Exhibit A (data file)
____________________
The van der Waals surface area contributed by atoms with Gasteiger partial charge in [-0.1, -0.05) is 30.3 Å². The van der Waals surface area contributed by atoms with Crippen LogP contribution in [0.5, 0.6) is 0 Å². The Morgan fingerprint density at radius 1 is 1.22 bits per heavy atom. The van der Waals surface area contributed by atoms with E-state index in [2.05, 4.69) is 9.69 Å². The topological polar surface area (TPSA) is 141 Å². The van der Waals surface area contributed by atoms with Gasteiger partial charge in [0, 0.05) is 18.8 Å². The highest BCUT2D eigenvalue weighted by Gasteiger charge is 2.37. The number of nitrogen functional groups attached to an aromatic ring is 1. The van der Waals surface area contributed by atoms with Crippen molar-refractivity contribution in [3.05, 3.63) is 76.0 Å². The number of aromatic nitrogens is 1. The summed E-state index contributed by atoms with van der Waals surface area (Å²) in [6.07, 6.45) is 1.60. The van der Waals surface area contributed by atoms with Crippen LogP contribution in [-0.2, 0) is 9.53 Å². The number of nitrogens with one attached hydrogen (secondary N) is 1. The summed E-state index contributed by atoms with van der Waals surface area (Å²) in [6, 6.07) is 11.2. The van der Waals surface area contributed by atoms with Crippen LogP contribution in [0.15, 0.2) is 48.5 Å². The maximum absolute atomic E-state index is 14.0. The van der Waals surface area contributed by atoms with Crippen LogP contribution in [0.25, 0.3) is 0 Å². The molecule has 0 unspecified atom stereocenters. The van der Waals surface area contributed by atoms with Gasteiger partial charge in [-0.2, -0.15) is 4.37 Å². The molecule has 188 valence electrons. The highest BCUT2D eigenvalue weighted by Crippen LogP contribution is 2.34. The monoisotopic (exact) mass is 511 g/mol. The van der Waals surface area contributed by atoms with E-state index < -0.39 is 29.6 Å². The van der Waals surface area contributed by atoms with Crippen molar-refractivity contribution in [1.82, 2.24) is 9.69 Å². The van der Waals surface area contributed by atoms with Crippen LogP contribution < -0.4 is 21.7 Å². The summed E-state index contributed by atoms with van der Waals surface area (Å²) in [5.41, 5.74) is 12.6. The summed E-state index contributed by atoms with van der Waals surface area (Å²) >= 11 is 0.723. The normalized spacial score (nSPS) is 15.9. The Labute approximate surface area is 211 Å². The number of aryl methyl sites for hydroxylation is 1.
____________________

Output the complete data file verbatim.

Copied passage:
The van der Waals surface area contributed by atoms with Gasteiger partial charge in [-0.1, -0.05) is 30.3 Å². The van der Waals surface area contributed by atoms with Crippen LogP contribution in [0.5, 0.6) is 0 Å². The Morgan fingerprint density at radius 1 is 1.22 bits per heavy atom. The van der Waals surface area contributed by atoms with E-state index in [2.05, 4.69) is 9.69 Å². The topological polar surface area (TPSA) is 141 Å². The van der Waals surface area contributed by atoms with Gasteiger partial charge in [0, 0.05) is 18.8 Å². The highest BCUT2D eigenvalue weighted by Gasteiger charge is 2.37. The number of nitrogen functional groups attached to an aromatic ring is 1. The van der Waals surface area contributed by atoms with Crippen molar-refractivity contribution in [3.05, 3.63) is 76.0 Å². The number of aromatic nitrogens is 1. The summed E-state index contributed by atoms with van der Waals surface area (Å²) in [6.07, 6.45) is 1.60. The van der Waals surface area contributed by atoms with Crippen LogP contribution in [-0.2, 0) is 9.53 Å². The number of nitrogens with one attached hydrogen (secondary N) is 1. The summed E-state index contributed by atoms with van der Waals surface area (Å²) in [6, 6.07) is 11.2. The van der Waals surface area contributed by atoms with Crippen LogP contribution in [0.15, 0.2) is 48.5 Å². The maximum absolute atomic E-state index is 14.0. The van der Waals surface area contributed by atoms with Crippen LogP contribution in [0.25, 0.3) is 0 Å². The molecule has 0 unspecified atom stereocenters. The van der Waals surface area contributed by atoms with Gasteiger partial charge in [-0.2, -0.15) is 4.37 Å². The molecule has 188 valence electrons. The highest BCUT2D eigenvalue weighted by Crippen LogP contribution is 2.34. The monoisotopic (exact) mass is 511 g/mol. The van der Waals surface area contributed by atoms with E-state index < -0.39 is 29.6 Å². The van der Waals surface area contributed by atoms with Crippen molar-refractivity contribution in [1.82, 2.24) is 9.69 Å². The van der Waals surface area contributed by atoms with Crippen LogP contribution < -0.4 is 21.7 Å². The summed E-state index contributed by atoms with van der Waals surface area (Å²) in [5.41, 5.74) is 12.6. The summed E-state index contributed by atoms with van der Waals surface area (Å²) >= 11 is 0.723. The normalized spacial score (nSPS) is 15.9. The Labute approximate surface area is 211 Å². The number of aryl methyl sites for hydroxylation is 1.